The League of Extraordinary CEOs: Inspired by a Cancer Diagnosis

Interview by Steve Blue

Think differently. Be innovative. Make a difference. Every CEO has said it, or something like it. We’ve opened meetings with these remarks. We’ve peppered speeches with these chants.

Scott Petinga, worldwide chairman and CEO of Akquracy, a data-driven marketing firm, actually built his company on these principles. His strategies help clients increase customer loyalty, boost cross-sell opportunities and build long-term, profitable relationships. It’s a winning proposition, especially in a sluggish economy where customers are finicky about brand loyalties.

The company achieved 200 percent growth in the last three years, global expansion to Singapore, and a portfolio of proven success stories. In this month’s Q&A, we peer into what motivates him, and we are in turn inspired to believe that in the midst of tragedy, there really are silver linings.

Blue: AKQURACY is not only spelled differently, the business runs differently. How do you approach business and risks?

Petinga: Ten years ago when I was diagnosed with cancer, it changed the way I think and act. Life is short and precious, and I wanted to do something that I was passionate about. I thought I had the perfect life until my diagnosis. Now my goal is to make life better for everyone around me. For example, healthcare is 100 percent covered for all of my employees, their spouses and their children up to the age of 26. We pick up long-term disability and match 401k contributions. Employees are vested from day one because they contribute from day one. They should benefit financially for doing so.

Blue: Most people talk about how they would live their lives if today were their last day. You’ve actually been there.

Petinga: When you hear you have cancer, you don’t hear anything else for a long time. In 2007, I took my diagnosis and broke away from the mold to build my own company. I learned in the Marines that “nobody ever drowned in sweat,” and proved it: I grew it to a $1 million dollar company in the first year. Within three years, it was $6 million, and now we are over $10 million with multiple locations. Work should be about doing what you love and being surrounded by people that share the same philosophies and passion about work and its impact on clients as you do.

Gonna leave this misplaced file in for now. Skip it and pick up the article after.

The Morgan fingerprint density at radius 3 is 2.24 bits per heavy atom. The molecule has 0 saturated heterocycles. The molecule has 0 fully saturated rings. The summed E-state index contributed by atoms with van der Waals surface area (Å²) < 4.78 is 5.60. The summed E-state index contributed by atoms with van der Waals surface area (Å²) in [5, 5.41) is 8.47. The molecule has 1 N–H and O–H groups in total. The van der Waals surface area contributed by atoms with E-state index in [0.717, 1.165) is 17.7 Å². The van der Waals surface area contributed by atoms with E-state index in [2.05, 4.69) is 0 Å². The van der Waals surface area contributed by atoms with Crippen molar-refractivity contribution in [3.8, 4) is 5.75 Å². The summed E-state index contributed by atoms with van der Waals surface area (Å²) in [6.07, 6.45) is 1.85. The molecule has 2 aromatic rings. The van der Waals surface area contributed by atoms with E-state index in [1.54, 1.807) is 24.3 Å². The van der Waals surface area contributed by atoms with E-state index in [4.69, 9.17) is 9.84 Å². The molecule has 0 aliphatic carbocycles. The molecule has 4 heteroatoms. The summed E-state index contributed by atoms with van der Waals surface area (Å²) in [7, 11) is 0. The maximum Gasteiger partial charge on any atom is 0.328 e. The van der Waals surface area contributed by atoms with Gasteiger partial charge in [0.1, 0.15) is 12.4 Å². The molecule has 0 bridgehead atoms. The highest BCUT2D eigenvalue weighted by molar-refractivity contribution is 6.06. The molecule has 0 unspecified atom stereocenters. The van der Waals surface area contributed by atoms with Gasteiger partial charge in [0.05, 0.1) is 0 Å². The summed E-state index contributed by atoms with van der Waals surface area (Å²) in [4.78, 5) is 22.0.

Blue: How would you describe your company compared to other solutions in the marketplace?

Petinga: Our model is derived from an understanding that the best relationships begin when an agency partner incurs monetary risk in the infancy of the partnership. Within the last 12 months, we won contracts from Bentley, Puma and about a half-dozen other companies as a result of that philosophy.

Blue: You give back, which must make you feel really good. Tell me about the Think Different Foundation.

Petinga: Steve Jobs once said people who are crazy enough to think they can change the world are the ones who do. It is the fire that burns inside me. I wanted to use all of my experiences to achieve something better and give something greater. My 102-year-old grandmother tells me at birth you are given your last name, so don’t ever tarnish it. I’ve always wanted to be a name that someone could rely on, not necessarily for myself but for others around me. I created the Think Different Foundation to help spark innovative ideas in underserved areas of housing and healthcare in the United States.

Blue: Successful people think differently. I tell people the key to success is to find out how they think differently and then do that. What is your advice?

Petinga: Keep your eyes open and view the world like a 2 year old. They have no fear and don’t get stuck in “coulda, woulda, shoulda” trap. I encouraged a friend battling cancer to view her diagnosis from a rear view mirror because of that warning, objects are bigger than they appear. There’s a reason why the windshield is bigger than the side mirrors. It’s important to be intentional about looking forward more than we glance back.

Originally featured on the Business Journals website (April 9, 2014).

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